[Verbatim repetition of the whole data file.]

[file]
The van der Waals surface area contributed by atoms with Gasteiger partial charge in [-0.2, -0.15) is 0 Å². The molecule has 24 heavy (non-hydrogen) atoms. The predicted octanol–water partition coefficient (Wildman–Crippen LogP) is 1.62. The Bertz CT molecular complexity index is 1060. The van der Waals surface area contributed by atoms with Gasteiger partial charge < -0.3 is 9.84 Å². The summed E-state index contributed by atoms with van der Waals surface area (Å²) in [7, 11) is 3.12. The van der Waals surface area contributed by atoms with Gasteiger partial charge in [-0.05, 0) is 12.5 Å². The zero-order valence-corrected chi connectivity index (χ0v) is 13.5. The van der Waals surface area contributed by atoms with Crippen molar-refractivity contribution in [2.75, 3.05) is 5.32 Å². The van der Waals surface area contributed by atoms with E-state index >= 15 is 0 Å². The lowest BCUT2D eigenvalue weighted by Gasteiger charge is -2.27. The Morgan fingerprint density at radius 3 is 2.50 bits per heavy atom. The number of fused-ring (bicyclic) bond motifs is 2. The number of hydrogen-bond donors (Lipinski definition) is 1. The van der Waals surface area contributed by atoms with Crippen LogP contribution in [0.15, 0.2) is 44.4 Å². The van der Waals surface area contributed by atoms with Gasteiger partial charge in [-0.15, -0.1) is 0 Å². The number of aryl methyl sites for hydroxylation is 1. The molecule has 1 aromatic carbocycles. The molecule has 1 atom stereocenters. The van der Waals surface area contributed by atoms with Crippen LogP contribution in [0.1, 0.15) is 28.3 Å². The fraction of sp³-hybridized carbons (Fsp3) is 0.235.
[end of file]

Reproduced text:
The van der Waals surface area contributed by atoms with Gasteiger partial charge in [-0.2, -0.15) is 0 Å². The molecule has 24 heavy (non-hydrogen) atoms. The predicted octanol–water partition coefficient (Wildman–Crippen LogP) is 1.62. The Bertz CT molecular complexity index is 1060. The van der Waals surface area contributed by atoms with Gasteiger partial charge < -0.3 is 9.84 Å². The summed E-state index contributed by atoms with van der Waals surface area (Å²) in [7, 11) is 3.12. The van der Waals surface area contributed by atoms with Gasteiger partial charge in [-0.05, 0) is 12.5 Å². The zero-order valence-corrected chi connectivity index (χ0v) is 13.5. The van der Waals surface area contributed by atoms with Crippen molar-refractivity contribution in [2.75, 3.05) is 5.32 Å². The van der Waals surface area contributed by atoms with E-state index >= 15 is 0 Å². The lowest BCUT2D eigenvalue weighted by Gasteiger charge is -2.27. The Morgan fingerprint density at radius 3 is 2.50 bits per heavy atom. The number of fused-ring (bicyclic) bond motifs is 2. The number of hydrogen-bond donors (Lipinski definition) is 1. The van der Waals surface area contributed by atoms with Crippen LogP contribution in [0.15, 0.2) is 44.4 Å². The van der Waals surface area contributed by atoms with Gasteiger partial charge in [-0.15, -0.1) is 0 Å². The number of aryl methyl sites for hydroxylation is 1. The molecule has 1 aromatic carbocycles. The molecule has 1 atom stereocenters. The van der Waals surface area contributed by atoms with Crippen LogP contribution in [0.1, 0.15) is 28.3 Å². The fraction of sp³-hybridized carbons (Fsp3) is 0.235.